Wednesday, 10 December 2008
The inevitable waters
The tide is rolling in now. I can hear it coming. I can feel it. And with each roll, my stomach turns and my knuckles go white.
I’ve never been scared of the sea before; I’ve never really thought about drowning or the creatures that lurk in its murkier depths, but it’s all I can think of now. When I come to the beach it fills me with dread.
A few days ago I had to tell Sylvie I was ill. There was no hiding it any longer; she’d done well to pretend she hadn’t noticed it in me. She looked at me for a while, right in my eyes, then welled up and asked if I was going to die. I told her that I didn’t know, that they didn’t know.
I stroked her arm, like it was her who was sick, and told her to sit down. It dawned on her this information wasn’t new, that I had likely been keeping it from her for a good while.
She asked me why I’d not mentioned this sooner, but I didn’t know what to tell her. She asked me how I’d managed to get myself to and from appointments, perhaps tests and procedures, without her help. She asked me earnestly and I just sadly shook my head.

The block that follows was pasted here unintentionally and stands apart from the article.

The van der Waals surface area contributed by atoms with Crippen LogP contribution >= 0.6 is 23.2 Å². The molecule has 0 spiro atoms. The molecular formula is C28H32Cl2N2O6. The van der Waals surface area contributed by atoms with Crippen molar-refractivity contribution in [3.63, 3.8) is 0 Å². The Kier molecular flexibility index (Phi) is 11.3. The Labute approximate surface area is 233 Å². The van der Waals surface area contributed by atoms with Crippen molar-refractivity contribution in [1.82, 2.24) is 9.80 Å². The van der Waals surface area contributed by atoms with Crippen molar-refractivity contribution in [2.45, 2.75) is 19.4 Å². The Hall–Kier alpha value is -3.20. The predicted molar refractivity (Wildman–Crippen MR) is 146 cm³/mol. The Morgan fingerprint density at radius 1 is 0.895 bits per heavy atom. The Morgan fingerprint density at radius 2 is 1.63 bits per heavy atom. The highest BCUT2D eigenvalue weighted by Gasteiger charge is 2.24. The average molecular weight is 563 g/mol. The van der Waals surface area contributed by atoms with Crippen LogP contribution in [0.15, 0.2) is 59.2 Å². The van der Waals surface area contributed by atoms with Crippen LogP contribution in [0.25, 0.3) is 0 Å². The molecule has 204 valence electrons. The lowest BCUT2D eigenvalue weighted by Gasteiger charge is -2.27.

She looked up slowly from the bed and queried with her eyes. Even more slowly, she shook her own beautiful head. Eventually, she stood up and pushed past me. I listened for her and heard the front door open and close, then the ignition of a car’s engine.
She hasn’t been home since. She must have picked Greta up and taken her too, because she never came home from school that day. I’d made ratatouille, just in case they came home. I ate what I could manage and threw the rest away.
I shan’t come to the beach much more, I think. I can’t get what I need from the water, it seems. Not anymore.
Ha! And now it seems it’s going to piss down upon me from above too. Well, if I’m not going to jump in, it’ll still drown me in the end, I suppose.